Consumers are oblivious to the dangers of connecting in a free wireless environment. If they actually knew how vulnerable they are, all that coffee shops would do is sell coffee. Nobody would stick around and connect to the internet.
Everyone—and I mean everyone—always asks me if they should connect to public WiFi. The short answer is yes, but you need to install virtual private network software to encrypt your connection. More on that in a bit.
There’s plenty to know and a few things you can do to protect yourself. Here are some terms you should know:
Router encryption: The router you hop onto at the coffee shop will most likely have no encryption at all. Encryption is the process of encoding messages or information in such a way that eavesdroppers or hackers cannot read them, but that authorized parties can. Routers are built with software options to turn on encryption, but the coffee shop typically doesn’t turn it on because that would mean every person coming in would need a password. And even in that scenario, that doesn’t necessarily mean your data will be secure.
Wired Equivalent Privacy (WEP) encryption: WEP is 15 years old and offers minimal security; WiFi Protected Access (WPA) encryption is better than its predecessor, WEP. WPA is a certification program that was created in response to several serious weaknesses researchers found in WEP. WPA and WPA2 (a subsequent version) are tougher to crack, but not impossible.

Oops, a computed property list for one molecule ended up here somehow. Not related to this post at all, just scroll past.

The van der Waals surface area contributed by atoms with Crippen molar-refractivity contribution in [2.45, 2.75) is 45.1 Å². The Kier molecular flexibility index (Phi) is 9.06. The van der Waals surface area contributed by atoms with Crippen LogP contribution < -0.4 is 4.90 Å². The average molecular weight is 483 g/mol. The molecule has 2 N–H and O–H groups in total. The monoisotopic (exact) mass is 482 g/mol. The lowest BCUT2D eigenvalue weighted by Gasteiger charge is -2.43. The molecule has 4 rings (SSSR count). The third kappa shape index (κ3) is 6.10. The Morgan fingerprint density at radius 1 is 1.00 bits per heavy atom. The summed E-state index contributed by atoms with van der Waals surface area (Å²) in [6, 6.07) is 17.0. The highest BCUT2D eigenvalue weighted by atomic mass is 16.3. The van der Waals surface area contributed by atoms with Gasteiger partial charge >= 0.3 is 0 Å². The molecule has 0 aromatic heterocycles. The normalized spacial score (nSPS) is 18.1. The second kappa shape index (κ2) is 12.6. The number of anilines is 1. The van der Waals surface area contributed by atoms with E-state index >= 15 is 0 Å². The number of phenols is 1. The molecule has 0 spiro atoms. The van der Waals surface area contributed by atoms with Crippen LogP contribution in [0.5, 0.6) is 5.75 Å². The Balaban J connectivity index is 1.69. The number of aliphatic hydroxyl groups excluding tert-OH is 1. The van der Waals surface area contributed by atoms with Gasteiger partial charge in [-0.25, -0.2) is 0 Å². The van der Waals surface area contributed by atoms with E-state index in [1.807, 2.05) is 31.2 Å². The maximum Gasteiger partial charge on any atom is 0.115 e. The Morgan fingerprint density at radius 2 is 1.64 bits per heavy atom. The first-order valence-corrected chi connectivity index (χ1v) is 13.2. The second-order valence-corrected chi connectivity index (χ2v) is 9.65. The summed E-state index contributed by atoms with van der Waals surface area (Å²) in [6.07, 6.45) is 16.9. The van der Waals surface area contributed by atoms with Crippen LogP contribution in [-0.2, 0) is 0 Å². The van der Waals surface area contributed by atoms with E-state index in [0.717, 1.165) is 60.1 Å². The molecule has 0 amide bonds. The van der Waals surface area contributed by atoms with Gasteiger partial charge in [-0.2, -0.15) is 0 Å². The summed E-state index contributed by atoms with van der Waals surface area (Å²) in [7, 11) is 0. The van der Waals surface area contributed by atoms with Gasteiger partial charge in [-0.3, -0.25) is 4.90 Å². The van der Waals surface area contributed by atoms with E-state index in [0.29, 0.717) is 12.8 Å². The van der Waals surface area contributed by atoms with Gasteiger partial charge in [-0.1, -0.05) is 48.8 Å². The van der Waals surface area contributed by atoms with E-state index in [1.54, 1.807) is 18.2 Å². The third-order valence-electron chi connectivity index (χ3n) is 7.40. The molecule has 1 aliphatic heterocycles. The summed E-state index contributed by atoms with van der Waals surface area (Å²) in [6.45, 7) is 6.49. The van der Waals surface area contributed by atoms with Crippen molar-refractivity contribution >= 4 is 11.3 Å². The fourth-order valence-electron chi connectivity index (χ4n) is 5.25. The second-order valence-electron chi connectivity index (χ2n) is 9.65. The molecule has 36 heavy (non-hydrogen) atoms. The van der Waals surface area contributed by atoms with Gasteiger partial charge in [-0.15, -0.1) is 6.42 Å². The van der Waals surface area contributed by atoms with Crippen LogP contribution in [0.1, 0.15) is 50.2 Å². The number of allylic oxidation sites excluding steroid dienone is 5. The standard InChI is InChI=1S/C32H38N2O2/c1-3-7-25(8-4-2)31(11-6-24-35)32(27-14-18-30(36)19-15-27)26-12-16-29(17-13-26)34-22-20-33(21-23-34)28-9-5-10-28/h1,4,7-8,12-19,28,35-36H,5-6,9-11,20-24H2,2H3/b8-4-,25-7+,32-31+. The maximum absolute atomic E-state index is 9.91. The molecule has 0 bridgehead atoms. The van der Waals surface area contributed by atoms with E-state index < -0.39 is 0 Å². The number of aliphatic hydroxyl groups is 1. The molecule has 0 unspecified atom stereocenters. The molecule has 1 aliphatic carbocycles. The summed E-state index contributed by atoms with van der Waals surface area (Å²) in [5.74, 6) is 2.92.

Protect yourself when using WiFi:
- Use the most updated and secure version of your browser.
- Consider only sharing data with sites with HTTPS in the address bar; the S signifies that the website itself is encrypted.
- Turn off file sharing. If you share files at home, turn file sharing off in public.
- Turn on your firewall. It should be on by default, but depending on the age of your computers or by accident, it could be off.
- Use a VPN. A Virtual Private Network (VPN) is a network set up with encryption to protect your data from unauthorized access. Hotspot Shield VPN is a good one to use. It’s secure, free to you (supported by ads) and available for PC, Mac, iPhone and Android.
Robert Siciliano on Google+